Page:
Image via CrunchBase
I may be an old codger, but I use FaceBook and YouTube regularly. Facebook to network with current and former colleagues and friends, and to place links to anything interesting to read on the Web, including my own stuff (of course). YouTube to watch trends, to get blog posting ideas and to send my mother in Florida (who’s thinking of buying a Shih Tzu) daily links to funny Shih Tzu videos, to convince her to get out there and buy one, for goodness sake! So it’s clear even to an old codger like me what kind of impact FaceBook and YouTube are having on the presidential campaign. I would even wager to guess that any candidate who’s plugged in has a much better chance of winning, and — can I go out on a limb here? — that Web presence could make all the difference on Nov. 4th. Just look at the statistics. The Obama/Biden camp have a YouTube channel that contains more than 1,500 short and longer videos, including one called “Four Days in Denver,” that follows the Obama family through the process of rehearsing and preparing for the Democratic National Convention. The Obama/Biden “channel” on YouTube has been viewed more than 70 million times and has 99,106 subscribers as of this writing. Obama’s 13-minute Keating Savings and Loan scandal video, meant to raise questions about McCain’s involvement, is no longer the centerpiece of the YouTube page, though it once was. It’s been viewed 1.4 million times. It’s been replaced by a highlights film from the campaign with an inspiring music track (see below). The McCain/Palin YouTube channel, in comparison, has 305 videos, has been viewed 21 million times and has 24,600 subscribers as of this writing. The now infamous Bill Ayers video is front and center on McCain’s YouTube page, with more than 500,000 views. There’s a big gap there, in terms of using YouTube, the third largest Web 2.0 website, according to eBizMBA, with more than 52 million inbound links to the site out there in Web World. There’s good reason for The New York Times dubbing McCain back in September “the analog candidate.” The candidates’ Facebook pages show much of the same. Obama’s Facebook page has more than 2 million supporters, dozens of links to state campaign offices, live videos, and links to YouTube videos. But there are also more than 500 Obama Facebook pages created by members, including “One Million Strong for Barack,” a Facebook page currently at about 786,000 members and created by a 26-year-old on the day that Obama announced he was creating a presidential campaign exploratory committee. Here’s what Andrew Sullivan of Times Online wrote about Obama’s Facebook presence back in his May article, “Barack Obama is master of new Facebook politics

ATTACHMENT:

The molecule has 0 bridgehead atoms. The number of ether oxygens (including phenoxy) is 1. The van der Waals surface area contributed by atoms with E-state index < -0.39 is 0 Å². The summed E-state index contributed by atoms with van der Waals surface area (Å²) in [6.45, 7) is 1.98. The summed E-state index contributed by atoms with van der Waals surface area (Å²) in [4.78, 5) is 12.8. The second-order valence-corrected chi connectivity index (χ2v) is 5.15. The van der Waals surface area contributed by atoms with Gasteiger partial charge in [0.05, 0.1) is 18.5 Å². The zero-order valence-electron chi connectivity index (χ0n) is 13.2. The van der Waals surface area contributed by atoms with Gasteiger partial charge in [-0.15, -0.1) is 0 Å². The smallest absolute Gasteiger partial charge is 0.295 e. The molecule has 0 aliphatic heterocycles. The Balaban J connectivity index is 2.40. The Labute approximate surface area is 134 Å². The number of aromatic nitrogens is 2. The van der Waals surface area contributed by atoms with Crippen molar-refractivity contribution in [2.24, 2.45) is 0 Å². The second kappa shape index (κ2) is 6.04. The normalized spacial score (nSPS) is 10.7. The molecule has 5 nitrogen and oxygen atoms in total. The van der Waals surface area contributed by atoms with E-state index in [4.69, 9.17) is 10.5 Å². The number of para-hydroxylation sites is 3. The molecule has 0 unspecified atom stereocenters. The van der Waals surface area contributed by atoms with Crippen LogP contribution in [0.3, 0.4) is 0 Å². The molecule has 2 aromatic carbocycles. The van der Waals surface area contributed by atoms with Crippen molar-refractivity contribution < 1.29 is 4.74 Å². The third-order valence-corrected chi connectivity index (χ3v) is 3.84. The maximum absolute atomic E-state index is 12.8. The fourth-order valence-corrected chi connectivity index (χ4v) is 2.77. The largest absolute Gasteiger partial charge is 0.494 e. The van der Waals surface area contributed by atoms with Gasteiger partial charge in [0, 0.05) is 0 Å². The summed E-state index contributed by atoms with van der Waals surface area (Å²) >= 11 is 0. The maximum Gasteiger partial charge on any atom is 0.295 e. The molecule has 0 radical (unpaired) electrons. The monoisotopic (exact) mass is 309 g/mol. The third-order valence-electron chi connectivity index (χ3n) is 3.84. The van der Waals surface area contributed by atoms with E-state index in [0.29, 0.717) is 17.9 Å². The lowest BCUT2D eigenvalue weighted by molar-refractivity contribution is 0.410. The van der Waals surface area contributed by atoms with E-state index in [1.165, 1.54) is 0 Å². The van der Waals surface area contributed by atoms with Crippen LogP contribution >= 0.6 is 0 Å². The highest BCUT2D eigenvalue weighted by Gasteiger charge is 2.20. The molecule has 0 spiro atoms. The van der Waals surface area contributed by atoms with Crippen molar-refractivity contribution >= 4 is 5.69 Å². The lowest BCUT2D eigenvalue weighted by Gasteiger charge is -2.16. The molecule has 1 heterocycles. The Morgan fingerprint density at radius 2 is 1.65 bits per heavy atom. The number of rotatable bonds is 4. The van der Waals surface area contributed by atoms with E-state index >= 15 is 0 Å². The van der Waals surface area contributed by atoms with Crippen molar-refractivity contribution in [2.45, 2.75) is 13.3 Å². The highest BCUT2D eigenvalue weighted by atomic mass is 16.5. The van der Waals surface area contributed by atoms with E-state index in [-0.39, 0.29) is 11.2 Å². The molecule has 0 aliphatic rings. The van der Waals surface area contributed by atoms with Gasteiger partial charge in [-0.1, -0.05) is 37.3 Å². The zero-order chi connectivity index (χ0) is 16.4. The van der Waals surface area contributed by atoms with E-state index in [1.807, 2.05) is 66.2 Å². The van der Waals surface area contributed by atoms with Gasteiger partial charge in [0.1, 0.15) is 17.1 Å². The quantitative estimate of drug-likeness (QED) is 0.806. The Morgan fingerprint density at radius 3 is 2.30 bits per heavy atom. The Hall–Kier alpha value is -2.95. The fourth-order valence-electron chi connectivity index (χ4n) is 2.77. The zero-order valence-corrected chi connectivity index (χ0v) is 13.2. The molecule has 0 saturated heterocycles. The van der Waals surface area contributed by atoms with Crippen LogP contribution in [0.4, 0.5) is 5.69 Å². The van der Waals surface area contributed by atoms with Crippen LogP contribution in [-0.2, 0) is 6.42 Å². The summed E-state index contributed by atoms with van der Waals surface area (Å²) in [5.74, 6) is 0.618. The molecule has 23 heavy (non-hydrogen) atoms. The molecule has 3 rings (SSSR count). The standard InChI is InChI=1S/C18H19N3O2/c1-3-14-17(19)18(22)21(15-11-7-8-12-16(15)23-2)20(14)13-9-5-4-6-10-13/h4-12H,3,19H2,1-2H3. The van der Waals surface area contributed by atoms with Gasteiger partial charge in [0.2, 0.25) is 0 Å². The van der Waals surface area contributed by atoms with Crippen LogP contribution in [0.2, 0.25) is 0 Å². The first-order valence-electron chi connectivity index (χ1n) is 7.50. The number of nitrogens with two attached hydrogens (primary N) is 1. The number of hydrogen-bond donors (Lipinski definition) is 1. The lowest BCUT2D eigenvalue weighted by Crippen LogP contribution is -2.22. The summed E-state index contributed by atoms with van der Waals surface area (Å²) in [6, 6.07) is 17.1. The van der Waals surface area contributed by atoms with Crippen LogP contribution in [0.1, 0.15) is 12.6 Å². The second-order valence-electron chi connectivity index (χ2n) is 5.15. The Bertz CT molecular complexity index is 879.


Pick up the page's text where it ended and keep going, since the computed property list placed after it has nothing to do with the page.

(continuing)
There is only one real answer to Obama’s financial success: the internet. What Howard Dean, a previous candidate for the Democratic presidential nomination, presaged in 2004 – when he raised $27m online for his campaign – has come to fruition only four years later with a candidate who is primed to take advantage of web power and a generation that is now used to relating, thinking, talking and meeting online.
And here’s what The Washington Post noted in a story published in June about the candidates’ use of social media:
The Web is like a busy, massive, maze-like grocery store, and Obama has been more effective than McCain in ensuring that he’s on various aisles, trying to attract specific demographic groups. Obama was the first candidate, Democratic or Republican, to have a profile on BlackPlanet.com, MiGente.com and AsianAve.com, popular social networking sites in the black, Latino and Asian communities, and was also the first to have a profile on On Eons.com, the Facebook for Baby Boomers.
McCain’s Facebook page has 569,000 members — much less of a gap than what you’ll see on his YouTube channel, and links to his campaign ads and videos. Sarah Palin also has a huge presence on the Facebook page, as you can imagine. What’s my point? Technology is a tool, and probably the most important tool there is at the moment. If you’re running for President, you ought to use it. Admittedly, the majority of John McCain’s constituents are not likely to be members of Gen Y, but some are. And my 75-year-old mother (an Obama supporter, BTW) watches videos on YouTube. It’s not wise to underestimate the power of the Web in this election. Time will tell.